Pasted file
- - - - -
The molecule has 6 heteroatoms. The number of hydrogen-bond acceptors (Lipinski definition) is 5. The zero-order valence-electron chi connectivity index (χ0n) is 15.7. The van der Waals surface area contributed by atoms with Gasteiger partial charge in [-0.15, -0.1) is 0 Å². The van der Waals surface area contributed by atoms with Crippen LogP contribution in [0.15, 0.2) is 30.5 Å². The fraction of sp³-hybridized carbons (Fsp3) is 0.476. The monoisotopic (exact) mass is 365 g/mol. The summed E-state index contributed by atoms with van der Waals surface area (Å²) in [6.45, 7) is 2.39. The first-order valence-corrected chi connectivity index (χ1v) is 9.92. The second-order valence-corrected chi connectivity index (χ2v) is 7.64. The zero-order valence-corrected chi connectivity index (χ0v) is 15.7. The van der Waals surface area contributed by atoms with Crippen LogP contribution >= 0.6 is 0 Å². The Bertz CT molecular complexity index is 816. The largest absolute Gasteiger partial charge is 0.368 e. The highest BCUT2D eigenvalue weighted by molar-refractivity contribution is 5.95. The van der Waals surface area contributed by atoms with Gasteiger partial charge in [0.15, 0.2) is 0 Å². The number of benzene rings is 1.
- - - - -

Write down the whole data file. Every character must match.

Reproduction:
The molecule has 6 heteroatoms. The number of hydrogen-bond acceptors (Lipinski definition) is 5. The zero-order valence-electron chi connectivity index (χ0n) is 15.7. The van der Waals surface area contributed by atoms with Gasteiger partial charge in [-0.15, -0.1) is 0 Å². The van der Waals surface area contributed by atoms with Crippen LogP contribution in [0.15, 0.2) is 30.5 Å². The fraction of sp³-hybridized carbons (Fsp3) is 0.476. The monoisotopic (exact) mass is 365 g/mol. The summed E-state index contributed by atoms with van der Waals surface area (Å²) in [6.45, 7) is 2.39. The first-order valence-corrected chi connectivity index (χ1v) is 9.92. The second-order valence-corrected chi connectivity index (χ2v) is 7.64. The zero-order valence-corrected chi connectivity index (χ0v) is 15.7. The van der Waals surface area contributed by atoms with Crippen LogP contribution >= 0.6 is 0 Å². The Bertz CT molecular complexity index is 816. The largest absolute Gasteiger partial charge is 0.368 e. The highest BCUT2D eigenvalue weighted by molar-refractivity contribution is 5.95. The van der Waals surface area contributed by atoms with Gasteiger partial charge in [0.15, 0.2) is 0 Å². The number of benzene rings is 1.